I know what you are thinking, "But I've been a mission trip and it wasn't all horrible at all. Some missionaries do a lot of good." And you are right. Therein lies the ethical conundrum because I too have traveled to a number of countries and have been a part of those "good works".
Where No Man Has Gone Before - Not only do missionaries go to places people have a hard time getting to, they often go places that no one wants to go to. Churches ran leper colonies, they have orphanages full of children with AIDS, visit tribes that are known to kill outsiders, organize aid and rescue during catastrophes, provide food and shelter, run homeless ministries, and much much more. Many religions join in these good works and they do so because they want to and sometimes there is no ulterior motive.
Opening Up the World - A lot of people complain about how Americans are often rather insulated in their experiences. Many have never traveled to a foreign country and most have never seen abstract poverty. I think it is important for young people and even old people to see the world outside of their own limited experiences. To see how other people live. To understand the ways in which they are "blessed" or ways they were lacking. I don't want to make this all about the US either. If you grew up in India, I do think it is important to visit places that are different than your experience. If you grew up rich, I think it is important for you to not only see, but understand extreme poverty. Which is why these teen mission trips can be good. Although one hopes that more good than bad is being done by these short-term mission trips, I do know that they have a significant impact on the young people who go. They have completely changed the way some people look at the world and the trajectory for their lives is changed forever.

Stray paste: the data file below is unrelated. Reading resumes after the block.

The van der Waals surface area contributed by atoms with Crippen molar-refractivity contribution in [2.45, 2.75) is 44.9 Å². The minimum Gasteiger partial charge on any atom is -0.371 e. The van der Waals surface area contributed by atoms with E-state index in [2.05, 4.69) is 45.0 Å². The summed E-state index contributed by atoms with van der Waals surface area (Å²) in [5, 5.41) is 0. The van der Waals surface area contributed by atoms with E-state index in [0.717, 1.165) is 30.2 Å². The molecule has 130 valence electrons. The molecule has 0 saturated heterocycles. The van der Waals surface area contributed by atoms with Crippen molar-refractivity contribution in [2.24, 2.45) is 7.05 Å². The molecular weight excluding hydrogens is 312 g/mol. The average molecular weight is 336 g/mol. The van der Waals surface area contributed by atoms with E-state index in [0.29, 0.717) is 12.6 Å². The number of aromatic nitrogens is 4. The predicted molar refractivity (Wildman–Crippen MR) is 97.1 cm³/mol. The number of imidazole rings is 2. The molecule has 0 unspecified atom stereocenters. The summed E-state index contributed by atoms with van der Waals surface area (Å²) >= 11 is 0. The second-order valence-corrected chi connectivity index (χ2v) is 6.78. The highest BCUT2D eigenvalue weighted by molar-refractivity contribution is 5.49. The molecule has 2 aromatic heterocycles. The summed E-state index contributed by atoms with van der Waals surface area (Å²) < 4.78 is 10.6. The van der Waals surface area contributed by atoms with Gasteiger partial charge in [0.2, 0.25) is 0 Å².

Deeds not Words - I have said before that there are many different types of missionaries. By far, in my mind, the best are the ones who help others with no ulterior motives. They give food without a prayer or even a mention of their faith. Money is raised to help people, not create converts. One gets the feeling that they would help people whether there was a god or not. These people are true heroes because they often go into sad and scary situations with the desire to help. I have never heard any of these people, in any interview, say that they were doing for a reward in heaven or on earth. They do it because a voice in their head, one that many may contribute to a god, tells them it is a moral imperative. No matter their reasons for doing it, it is commendable.
If Not Them Then Who - I have spoken about how the adoption community is chock-full of Christians. I have done some research into it and it seems that this is one of the few religious communities that really actively encourages people to adopt. This is not to be misconstrued that other religions don't, but in the past few decades Christians have certainly made a great effort to change the face of adoption. As much as it annoys me that my adoption support base is full of people who think that praying is as if not more important than therapy, I am also completely aware that if they weren't adopting, there aren't exactly other people who would step up to the plate. I think, as we have more and more people leaving religion, this may not always be the case, but for now, there are things that Christians are doing in droves that other people simply aren't doing. According to the NYTimes, almost 85% of the soup kitchens and food pantries in America are run by churches. Those numbers speak volumes into the good that the church is trying to do.
No Longer Religious - This is more of a plus for the non-religious, but sometimes missions work causes people to actually question their religion. I know I seriously struggled with the idea of healing and after my trip to New Zealand. (see Part I) My mind returned to the issue over and over as the years went by. It wasn't the reason I lost my faith, but it most certainly was another straw. Daniel Everett traveled to South America to preach to the natives, believing all sorts of things about the nature of humans and the power of God, and it was the natives who showed him there was no need for such beliefs. His story is not a one off either. So even though I think there are both good and bad aspects to missionaries, I think one of the positives is how it forces people to confront what they actually believe.
This is a personal, but secret, blog archiving my deconversion from a Christian to a non-believer.